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May 29, 2018
Nearly 65 million poultry have been culled in Brazil as trucker strikes appear to be dwindling after multiple concessions from the Brazilian government. An additional 1 billion birds and 20 million pigs may also have to be culled due to a risk of cannibalization and critical conditions for the animals if the blockades persist, the Brazilian Association of Animal Proteins (ABPA), which represents 150 companies and almost 100% of Brazil's poultry and pork sector, said Tuesday.
According to a survey conducted by ABPA of its members, trucks with feed, inputs for the production of animal feed and other products are being prevented from circulating in more than 300 points in 22 states across the country.
ABPA said 167 frozen poultry and pork plants have now suspended activities, leading to more than 234,000 employees without work.
ABPA stressed that pork, poultry and eggs -- proteins that were once plentiful and affordable -- could become significantly more expensive to the consumer if the strike goes further. The less fortunate will be the most disadvantaged, the organization added.
Approximately 100,000 metric tons of poultry and pork meat were unable to be exported since the beginning of the strikes, which is equivalent to approximately $350 million in value.
On the beef side, Brazilian Beef Exporters Assn. (ABIEC) has reported that 107 out of 109 plants have halted operations, with the remaining two currently are operating at 50% capacity. The group estimated that 40,000 metric tons of beef have been unable to be exported due to the strikes, with an approximately $170 million impact.
Further, the group said approximately 3,750 trucks hauling beef have been caught in blockades since the strikes began. Those hauling beef close to expiration risk total loss of product.
In other agriculture sectors, Lucas Trindade de Brito, manager at Brazilian grain exporters association ANEC, told Bloomberg in a telephone interview that most export terminals ran out of soybeans for shipments scheduled for Tuesday and Wednesday.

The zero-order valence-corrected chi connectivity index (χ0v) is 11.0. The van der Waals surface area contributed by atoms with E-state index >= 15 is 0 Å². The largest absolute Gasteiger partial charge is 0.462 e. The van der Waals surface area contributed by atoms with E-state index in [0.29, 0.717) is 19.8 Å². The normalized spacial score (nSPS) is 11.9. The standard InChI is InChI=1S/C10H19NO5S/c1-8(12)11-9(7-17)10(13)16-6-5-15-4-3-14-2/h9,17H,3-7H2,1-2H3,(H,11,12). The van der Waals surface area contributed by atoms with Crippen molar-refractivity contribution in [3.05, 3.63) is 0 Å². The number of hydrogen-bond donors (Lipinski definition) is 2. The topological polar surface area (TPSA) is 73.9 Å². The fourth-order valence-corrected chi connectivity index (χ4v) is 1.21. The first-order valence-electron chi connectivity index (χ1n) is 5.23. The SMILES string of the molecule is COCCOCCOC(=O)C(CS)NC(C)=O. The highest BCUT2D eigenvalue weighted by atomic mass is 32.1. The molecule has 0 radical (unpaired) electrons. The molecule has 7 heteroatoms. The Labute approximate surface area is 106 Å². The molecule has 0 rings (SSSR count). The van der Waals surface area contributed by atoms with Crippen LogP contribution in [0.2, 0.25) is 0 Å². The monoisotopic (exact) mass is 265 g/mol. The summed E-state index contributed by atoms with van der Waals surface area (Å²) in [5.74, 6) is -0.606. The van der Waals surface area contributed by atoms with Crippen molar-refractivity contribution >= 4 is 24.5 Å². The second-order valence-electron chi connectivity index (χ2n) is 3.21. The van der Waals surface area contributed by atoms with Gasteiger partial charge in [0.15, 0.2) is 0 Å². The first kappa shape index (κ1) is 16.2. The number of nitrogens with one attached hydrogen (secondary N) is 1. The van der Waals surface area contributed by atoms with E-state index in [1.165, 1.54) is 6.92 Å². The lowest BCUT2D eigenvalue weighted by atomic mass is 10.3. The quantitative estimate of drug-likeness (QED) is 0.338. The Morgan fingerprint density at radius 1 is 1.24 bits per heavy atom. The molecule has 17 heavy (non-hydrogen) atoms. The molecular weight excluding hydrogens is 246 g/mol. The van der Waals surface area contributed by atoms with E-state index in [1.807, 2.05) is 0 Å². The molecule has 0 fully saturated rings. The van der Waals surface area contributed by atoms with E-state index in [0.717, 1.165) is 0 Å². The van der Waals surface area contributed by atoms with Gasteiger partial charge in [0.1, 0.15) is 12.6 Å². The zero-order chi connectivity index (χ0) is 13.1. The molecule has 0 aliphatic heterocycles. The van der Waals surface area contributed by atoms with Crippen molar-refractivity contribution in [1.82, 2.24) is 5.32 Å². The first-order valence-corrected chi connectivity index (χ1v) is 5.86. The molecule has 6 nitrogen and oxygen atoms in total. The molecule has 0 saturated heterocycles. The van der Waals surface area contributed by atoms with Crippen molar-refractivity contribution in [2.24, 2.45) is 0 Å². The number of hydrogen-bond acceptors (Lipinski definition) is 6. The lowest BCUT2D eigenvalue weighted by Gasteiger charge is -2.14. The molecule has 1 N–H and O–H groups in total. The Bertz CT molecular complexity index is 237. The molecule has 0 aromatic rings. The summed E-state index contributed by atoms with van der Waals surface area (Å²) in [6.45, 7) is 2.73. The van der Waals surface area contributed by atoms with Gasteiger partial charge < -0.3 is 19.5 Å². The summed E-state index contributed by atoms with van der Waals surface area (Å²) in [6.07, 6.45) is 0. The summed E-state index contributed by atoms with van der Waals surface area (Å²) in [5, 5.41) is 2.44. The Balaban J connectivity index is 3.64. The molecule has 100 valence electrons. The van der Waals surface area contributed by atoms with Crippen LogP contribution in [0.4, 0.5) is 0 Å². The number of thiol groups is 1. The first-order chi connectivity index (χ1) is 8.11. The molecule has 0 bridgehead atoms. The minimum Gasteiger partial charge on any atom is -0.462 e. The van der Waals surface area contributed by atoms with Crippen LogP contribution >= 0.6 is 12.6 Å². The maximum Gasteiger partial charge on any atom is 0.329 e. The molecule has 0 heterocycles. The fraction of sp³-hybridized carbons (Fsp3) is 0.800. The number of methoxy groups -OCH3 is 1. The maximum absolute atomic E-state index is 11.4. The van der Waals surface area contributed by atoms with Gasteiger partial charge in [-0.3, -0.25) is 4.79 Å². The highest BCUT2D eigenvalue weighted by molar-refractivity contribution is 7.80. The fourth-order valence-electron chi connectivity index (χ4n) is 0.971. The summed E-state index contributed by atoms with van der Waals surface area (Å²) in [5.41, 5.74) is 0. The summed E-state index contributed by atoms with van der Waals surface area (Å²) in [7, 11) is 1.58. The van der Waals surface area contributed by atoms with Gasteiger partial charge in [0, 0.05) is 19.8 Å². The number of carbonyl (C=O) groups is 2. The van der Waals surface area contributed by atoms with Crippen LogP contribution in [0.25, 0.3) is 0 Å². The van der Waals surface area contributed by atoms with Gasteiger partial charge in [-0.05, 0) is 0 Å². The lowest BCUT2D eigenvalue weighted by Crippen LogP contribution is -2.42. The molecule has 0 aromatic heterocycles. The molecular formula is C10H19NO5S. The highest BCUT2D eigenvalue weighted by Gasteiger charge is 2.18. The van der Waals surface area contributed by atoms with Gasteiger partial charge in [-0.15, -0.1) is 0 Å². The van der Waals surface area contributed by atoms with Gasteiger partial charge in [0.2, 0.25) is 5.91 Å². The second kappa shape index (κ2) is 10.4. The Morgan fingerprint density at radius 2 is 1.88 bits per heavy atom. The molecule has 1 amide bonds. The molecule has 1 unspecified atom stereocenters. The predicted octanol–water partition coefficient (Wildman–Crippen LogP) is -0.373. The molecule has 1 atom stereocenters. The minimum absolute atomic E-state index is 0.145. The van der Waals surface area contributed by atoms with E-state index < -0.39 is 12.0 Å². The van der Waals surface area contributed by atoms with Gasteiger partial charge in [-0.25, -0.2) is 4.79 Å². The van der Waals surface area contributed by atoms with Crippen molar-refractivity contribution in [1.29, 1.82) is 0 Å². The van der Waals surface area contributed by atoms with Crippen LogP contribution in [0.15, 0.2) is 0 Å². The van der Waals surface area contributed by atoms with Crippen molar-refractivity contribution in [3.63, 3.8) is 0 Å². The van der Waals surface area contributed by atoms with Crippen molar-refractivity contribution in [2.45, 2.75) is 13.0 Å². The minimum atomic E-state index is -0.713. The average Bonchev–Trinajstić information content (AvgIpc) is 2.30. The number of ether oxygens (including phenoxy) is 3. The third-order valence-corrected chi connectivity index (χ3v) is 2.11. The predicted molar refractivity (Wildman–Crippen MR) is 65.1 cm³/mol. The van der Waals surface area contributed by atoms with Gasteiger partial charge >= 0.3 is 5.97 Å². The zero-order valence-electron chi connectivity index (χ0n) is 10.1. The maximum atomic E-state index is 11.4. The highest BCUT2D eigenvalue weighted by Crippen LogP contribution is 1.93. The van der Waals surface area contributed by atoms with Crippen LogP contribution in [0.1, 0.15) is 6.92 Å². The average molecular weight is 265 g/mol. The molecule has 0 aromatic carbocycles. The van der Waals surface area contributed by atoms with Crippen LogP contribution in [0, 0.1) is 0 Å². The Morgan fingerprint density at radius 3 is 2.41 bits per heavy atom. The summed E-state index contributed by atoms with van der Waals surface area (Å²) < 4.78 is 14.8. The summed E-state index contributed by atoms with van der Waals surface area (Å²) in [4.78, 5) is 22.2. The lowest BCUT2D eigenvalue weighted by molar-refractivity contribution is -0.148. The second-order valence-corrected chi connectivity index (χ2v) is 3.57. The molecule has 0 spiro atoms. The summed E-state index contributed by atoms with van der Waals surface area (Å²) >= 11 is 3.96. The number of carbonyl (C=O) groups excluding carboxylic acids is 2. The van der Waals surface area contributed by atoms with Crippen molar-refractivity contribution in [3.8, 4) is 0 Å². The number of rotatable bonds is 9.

Brazilian Association of Vegetable Oil Industries (ABIOVE) said Tuesday that all soy crushing units had ground to a halt in Brazil because of lack of supplies.
"There are reports that road blockades have been lifted in some places but we don't know if the units started receiving raw materials to resume crushing," an ABIOVE spokesperson told Reuters.
The Brazilian Sugarcane Industry Assn. (UNICA) also reported Monday that sugarcane mills and sugarcane suppliers in the state of Sao Paulo, Brazil, where 60% of production resides, have halted their operations completely.
UNICA told Oil Price Information Service that cane fields owned by some of the mills were criminally burned after they attempted to deliver ethanol to market.
ABPA said there have been reports of threats to drivers who want to stop the stoppage.
ABPA urged rapid intervention by the government of Brazil to prevent the continued death of millions of animals, the shortage to citizens, public health problems, damage to the environment and possible closure of agriculture industries and cooperatives, which employ hundreds of thousands of Brazilians and move the national economy and the country's international trade.
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